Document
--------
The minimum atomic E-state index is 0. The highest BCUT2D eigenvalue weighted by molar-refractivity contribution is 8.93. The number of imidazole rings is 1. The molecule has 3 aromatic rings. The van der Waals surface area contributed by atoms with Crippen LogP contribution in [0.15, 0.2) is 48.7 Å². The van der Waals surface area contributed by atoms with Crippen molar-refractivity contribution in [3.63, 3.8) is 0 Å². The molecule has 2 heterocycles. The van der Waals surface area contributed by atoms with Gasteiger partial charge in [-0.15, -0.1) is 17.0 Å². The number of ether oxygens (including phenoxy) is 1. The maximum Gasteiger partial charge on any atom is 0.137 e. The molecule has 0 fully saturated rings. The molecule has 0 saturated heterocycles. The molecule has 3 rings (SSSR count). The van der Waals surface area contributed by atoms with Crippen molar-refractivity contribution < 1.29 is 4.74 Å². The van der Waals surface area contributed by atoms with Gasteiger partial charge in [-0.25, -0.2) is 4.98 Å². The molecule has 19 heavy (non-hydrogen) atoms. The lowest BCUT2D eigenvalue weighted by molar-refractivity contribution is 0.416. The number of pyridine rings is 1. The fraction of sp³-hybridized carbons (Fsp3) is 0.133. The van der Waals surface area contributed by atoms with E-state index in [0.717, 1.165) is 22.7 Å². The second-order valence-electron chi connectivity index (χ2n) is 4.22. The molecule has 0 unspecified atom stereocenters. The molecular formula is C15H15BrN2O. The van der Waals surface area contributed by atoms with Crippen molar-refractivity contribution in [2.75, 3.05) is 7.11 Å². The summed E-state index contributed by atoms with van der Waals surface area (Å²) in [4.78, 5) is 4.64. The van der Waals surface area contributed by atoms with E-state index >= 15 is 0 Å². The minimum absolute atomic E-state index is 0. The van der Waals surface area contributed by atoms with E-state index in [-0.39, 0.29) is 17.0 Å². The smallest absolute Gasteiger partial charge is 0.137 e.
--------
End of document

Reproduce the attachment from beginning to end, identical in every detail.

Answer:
The minimum atomic E-state index is 0. The highest BCUT2D eigenvalue weighted by molar-refractivity contribution is 8.93. The number of imidazole rings is 1. The molecule has 3 aromatic rings. The van der Waals surface area contributed by atoms with Crippen LogP contribution in [0.15, 0.2) is 48.7 Å². The van der Waals surface area contributed by atoms with Crippen molar-refractivity contribution in [3.63, 3.8) is 0 Å². The molecule has 2 heterocycles. The van der Waals surface area contributed by atoms with Gasteiger partial charge in [-0.15, -0.1) is 17.0 Å². The number of ether oxygens (including phenoxy) is 1. The maximum Gasteiger partial charge on any atom is 0.137 e. The molecule has 0 fully saturated rings. The molecule has 0 saturated heterocycles. The molecule has 3 rings (SSSR count). The van der Waals surface area contributed by atoms with Crippen molar-refractivity contribution < 1.29 is 4.74 Å². The van der Waals surface area contributed by atoms with Gasteiger partial charge in [-0.25, -0.2) is 4.98 Å². The molecule has 19 heavy (non-hydrogen) atoms. The lowest BCUT2D eigenvalue weighted by molar-refractivity contribution is 0.416. The number of pyridine rings is 1. The fraction of sp³-hybridized carbons (Fsp3) is 0.133. The van der Waals surface area contributed by atoms with E-state index in [0.717, 1.165) is 22.7 Å². The second-order valence-electron chi connectivity index (χ2n) is 4.22. The molecule has 0 unspecified atom stereocenters. The molecular formula is C15H15BrN2O. The van der Waals surface area contributed by atoms with Crippen molar-refractivity contribution in [2.75, 3.05) is 7.11 Å². The summed E-state index contributed by atoms with van der Waals surface area (Å²) in [4.78, 5) is 4.64. The van der Waals surface area contributed by atoms with E-state index >= 15 is 0 Å². The minimum absolute atomic E-state index is 0. The van der Waals surface area contributed by atoms with E-state index in [-0.39, 0.29) is 17.0 Å². The smallest absolute Gasteiger partial charge is 0.137 e.